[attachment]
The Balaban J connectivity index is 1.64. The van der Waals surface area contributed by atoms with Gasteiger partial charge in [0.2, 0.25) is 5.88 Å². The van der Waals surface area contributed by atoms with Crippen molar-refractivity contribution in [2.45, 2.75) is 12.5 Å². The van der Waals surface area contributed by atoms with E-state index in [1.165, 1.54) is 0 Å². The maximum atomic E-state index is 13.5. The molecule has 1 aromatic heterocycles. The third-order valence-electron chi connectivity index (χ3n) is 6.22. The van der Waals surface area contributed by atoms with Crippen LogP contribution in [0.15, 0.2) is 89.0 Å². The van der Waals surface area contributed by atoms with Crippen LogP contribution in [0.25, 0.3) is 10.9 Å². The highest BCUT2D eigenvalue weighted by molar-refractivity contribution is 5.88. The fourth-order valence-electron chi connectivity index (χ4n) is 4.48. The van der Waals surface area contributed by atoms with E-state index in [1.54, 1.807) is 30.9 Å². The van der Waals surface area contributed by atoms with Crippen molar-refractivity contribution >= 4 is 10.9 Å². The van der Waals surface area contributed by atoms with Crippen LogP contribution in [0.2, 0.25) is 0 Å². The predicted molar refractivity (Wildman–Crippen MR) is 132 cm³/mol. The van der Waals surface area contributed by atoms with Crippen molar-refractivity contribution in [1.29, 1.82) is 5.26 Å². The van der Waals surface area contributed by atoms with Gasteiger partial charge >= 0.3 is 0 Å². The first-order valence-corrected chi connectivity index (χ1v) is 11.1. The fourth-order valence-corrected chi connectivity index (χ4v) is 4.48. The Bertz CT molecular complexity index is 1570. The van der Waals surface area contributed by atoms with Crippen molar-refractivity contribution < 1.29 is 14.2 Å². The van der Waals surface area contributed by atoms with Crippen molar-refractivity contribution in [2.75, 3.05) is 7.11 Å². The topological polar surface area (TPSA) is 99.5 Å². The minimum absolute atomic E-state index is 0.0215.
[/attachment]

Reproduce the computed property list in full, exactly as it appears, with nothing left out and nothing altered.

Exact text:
The Balaban J connectivity index is 1.64. The van der Waals surface area contributed by atoms with Gasteiger partial charge in [0.2, 0.25) is 5.88 Å². The van der Waals surface area contributed by atoms with Crippen molar-refractivity contribution in [2.45, 2.75) is 12.5 Å². The van der Waals surface area contributed by atoms with E-state index in [1.165, 1.54) is 0 Å². The maximum atomic E-state index is 13.5. The molecule has 1 aromatic heterocycles. The third-order valence-electron chi connectivity index (χ3n) is 6.22. The van der Waals surface area contributed by atoms with Crippen LogP contribution in [0.15, 0.2) is 89.0 Å². The van der Waals surface area contributed by atoms with Crippen LogP contribution in [0.25, 0.3) is 10.9 Å². The highest BCUT2D eigenvalue weighted by molar-refractivity contribution is 5.88. The fourth-order valence-electron chi connectivity index (χ4n) is 4.48. The van der Waals surface area contributed by atoms with E-state index in [1.54, 1.807) is 30.9 Å². The van der Waals surface area contributed by atoms with Crippen molar-refractivity contribution >= 4 is 10.9 Å². The van der Waals surface area contributed by atoms with Crippen LogP contribution in [0.2, 0.25) is 0 Å². The predicted molar refractivity (Wildman–Crippen MR) is 132 cm³/mol. The van der Waals surface area contributed by atoms with Crippen molar-refractivity contribution in [1.29, 1.82) is 5.26 Å². The van der Waals surface area contributed by atoms with Gasteiger partial charge >= 0.3 is 0 Å². The first-order valence-corrected chi connectivity index (χ1v) is 11.1. The fourth-order valence-corrected chi connectivity index (χ4v) is 4.48. The Bertz CT molecular complexity index is 1570. The van der Waals surface area contributed by atoms with Crippen molar-refractivity contribution < 1.29 is 14.2 Å². The van der Waals surface area contributed by atoms with Crippen molar-refractivity contribution in [2.75, 3.05) is 7.11 Å². The topological polar surface area (TPSA) is 99.5 Å². The minimum absolute atomic E-state index is 0.0215.